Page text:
Whether they win or lose tomorrow’s attempt at forcing the referendum on Europe into the heart of the Queen’s Speech, the Conservative dissidents who have engineered what one MP admitted was “constitutional symbolic chaos” believe they have already succeeded in wresting control of the EU debate away from David Cameron.
While the Prime Minister was in Washington taking tea in the Oval Office with President Obama, a series of private meetings were being held in Westminster among Tory Eurosceptics to discuss what happens next. The mood inside some of the rooms is said to have been remarkably upbeat.
The recent interventions by Lord Lawson, Michael Portillo, Phillip Hammond and Chris Grayling have – according to a core of the dissidents – given the party’s anti-EU wing two elements it lacked in previous outings: “intellectual respectability” allied to a recognised “political profitability” in openly challenging the EU merits. Euroscepticism hiding in the shadows of Tory policy appear to be over.
Key members of Mr Cameron’s Cabinet and a troop of ambitious ministers are said to be contemplating cashing in on the “profitability” of questioning remaining inside the EU club, regardless of No 10’s official stance that any debate is premature until the outcome of future negotiations is known. Lord Lawson described such negotiations as “inconsequential”. Backbench rebels want this criticism to become more brutal between now and the next general election.
So why the change? What happened to the discontented “bastards” that undermined the authority of John Major’s administration? What changed is the QED at the end of current Eurosceptic calculations. It simply reads: Ukip. The “profitability” in admitting that the Ukip protest votes is three Tories against one from other parties, is crucial.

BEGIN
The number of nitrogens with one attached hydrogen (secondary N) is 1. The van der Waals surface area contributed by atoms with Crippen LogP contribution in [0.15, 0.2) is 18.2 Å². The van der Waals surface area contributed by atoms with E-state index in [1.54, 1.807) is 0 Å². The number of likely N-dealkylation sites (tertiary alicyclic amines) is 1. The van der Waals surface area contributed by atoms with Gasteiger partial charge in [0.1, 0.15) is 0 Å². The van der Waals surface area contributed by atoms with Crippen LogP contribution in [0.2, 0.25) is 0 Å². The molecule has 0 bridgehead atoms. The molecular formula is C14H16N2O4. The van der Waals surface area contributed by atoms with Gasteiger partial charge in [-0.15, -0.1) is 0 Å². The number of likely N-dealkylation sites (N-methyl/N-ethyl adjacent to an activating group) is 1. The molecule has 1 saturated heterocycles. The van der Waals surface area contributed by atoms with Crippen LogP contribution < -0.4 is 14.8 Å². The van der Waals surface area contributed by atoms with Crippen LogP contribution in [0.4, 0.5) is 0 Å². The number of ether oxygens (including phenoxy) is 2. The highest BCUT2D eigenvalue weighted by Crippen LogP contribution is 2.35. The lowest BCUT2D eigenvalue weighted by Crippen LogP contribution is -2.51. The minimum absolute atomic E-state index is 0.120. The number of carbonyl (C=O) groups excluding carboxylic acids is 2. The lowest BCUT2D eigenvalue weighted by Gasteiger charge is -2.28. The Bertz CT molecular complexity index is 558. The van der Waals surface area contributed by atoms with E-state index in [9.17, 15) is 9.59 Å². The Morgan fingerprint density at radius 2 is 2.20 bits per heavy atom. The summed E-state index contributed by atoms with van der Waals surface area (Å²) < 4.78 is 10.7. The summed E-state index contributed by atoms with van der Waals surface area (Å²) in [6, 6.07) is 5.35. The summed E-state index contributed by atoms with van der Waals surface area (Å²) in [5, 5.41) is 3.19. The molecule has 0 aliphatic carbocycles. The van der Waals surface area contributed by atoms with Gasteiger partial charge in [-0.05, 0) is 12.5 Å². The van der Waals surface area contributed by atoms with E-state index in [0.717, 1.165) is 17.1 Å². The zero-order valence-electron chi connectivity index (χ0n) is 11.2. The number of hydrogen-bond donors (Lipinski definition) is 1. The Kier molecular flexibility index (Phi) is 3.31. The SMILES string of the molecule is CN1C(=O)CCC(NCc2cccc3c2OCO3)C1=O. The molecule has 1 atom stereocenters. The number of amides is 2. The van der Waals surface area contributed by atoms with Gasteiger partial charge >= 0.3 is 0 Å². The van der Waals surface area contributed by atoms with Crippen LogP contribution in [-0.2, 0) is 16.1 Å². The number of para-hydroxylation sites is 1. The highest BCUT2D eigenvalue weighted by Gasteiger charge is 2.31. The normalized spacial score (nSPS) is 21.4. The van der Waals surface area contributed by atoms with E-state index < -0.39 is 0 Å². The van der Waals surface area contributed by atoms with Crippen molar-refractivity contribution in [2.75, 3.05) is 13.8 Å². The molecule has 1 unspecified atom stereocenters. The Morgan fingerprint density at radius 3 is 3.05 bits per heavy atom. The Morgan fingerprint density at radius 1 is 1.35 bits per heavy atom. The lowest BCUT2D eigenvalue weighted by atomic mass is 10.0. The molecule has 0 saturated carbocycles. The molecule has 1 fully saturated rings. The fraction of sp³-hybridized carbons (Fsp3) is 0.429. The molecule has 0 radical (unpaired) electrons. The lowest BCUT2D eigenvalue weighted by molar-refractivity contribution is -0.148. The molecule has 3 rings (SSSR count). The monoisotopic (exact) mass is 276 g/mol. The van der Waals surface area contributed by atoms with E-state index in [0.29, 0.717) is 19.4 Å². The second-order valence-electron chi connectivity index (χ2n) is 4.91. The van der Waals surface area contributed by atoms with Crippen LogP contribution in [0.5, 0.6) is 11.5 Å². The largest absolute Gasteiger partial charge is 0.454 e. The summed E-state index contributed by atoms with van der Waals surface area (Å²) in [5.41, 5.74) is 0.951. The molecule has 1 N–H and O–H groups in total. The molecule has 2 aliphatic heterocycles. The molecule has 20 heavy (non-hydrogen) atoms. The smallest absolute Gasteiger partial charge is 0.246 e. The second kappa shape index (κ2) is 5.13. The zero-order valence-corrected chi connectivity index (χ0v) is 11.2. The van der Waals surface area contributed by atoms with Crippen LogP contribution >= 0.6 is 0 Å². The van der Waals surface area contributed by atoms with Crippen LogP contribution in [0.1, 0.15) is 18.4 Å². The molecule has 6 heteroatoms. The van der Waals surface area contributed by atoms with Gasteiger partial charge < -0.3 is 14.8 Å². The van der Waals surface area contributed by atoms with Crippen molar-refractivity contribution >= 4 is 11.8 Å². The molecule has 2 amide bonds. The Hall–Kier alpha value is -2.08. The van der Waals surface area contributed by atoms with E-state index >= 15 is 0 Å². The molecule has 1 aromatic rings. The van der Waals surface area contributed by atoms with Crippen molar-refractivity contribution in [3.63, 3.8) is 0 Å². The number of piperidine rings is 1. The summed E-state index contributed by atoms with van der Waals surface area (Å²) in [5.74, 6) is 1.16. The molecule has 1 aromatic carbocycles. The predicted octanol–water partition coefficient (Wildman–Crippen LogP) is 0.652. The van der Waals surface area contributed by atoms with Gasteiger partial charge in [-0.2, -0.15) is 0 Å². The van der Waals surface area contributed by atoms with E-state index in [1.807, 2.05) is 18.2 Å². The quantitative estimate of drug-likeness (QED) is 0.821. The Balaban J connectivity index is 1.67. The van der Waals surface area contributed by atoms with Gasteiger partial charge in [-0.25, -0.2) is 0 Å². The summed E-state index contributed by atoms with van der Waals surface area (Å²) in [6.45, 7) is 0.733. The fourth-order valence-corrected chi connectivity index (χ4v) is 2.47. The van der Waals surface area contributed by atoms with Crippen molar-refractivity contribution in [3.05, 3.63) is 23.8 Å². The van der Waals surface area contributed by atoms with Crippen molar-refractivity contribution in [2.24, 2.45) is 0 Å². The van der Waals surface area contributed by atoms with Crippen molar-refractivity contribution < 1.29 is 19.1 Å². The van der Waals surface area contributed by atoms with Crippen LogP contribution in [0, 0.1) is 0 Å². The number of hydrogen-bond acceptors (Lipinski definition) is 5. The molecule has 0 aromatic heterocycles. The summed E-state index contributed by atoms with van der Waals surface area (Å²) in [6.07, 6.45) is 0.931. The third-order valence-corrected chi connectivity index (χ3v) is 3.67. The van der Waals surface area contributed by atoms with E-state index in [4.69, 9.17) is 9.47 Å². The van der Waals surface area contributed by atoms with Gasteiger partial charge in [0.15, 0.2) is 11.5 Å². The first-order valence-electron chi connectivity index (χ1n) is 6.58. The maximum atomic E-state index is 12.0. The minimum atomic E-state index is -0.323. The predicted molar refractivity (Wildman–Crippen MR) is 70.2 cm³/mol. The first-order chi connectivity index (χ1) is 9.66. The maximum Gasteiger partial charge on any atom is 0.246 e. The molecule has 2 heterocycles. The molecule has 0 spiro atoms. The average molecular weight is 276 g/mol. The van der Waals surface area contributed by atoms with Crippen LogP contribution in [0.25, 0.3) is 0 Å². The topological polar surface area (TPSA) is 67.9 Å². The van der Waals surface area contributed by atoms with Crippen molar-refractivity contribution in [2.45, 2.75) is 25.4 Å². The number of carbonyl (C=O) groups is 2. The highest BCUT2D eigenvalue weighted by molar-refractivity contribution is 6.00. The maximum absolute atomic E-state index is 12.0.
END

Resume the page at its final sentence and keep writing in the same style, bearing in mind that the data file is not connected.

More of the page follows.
Monday’s discussions centred on “the three stages of Ukip success”: box 1, local elections, has already been ticked; box 2, next year’s Europe elections, are already predicted as a given victory for Nigel Farage’s party. All point to increased media coverage for Ukip, integration into the mainstream, and crucially, more money. In conversations with The Independent, numerous Tory MPs agreed the aim of the rebellion was to disarm the idea that only Ukip can take the UK out of the EU. One backbencher said: “If we prove this party is intellectually committed to questioning EU membership – then we show there is little point in voting Ukip.”
Cameron is described by many of his own MPs as unable to form a strategy that would force Labour and the Liberal Democrats to vote against a referendum. “That would be toxic for Miliband and Clegg. So how are we trying to make this happen? We aren’t. Cameron has no endgame. It’s down to us,” said one.
Although nothing has been formally written down, the agreed aim of the 2013 rebellion is to force the referendum into the next Tory manifesto. One rebel said: “Cameron says he fears Europe being the dominant political issue. It’s too late. It already is.”Reuse content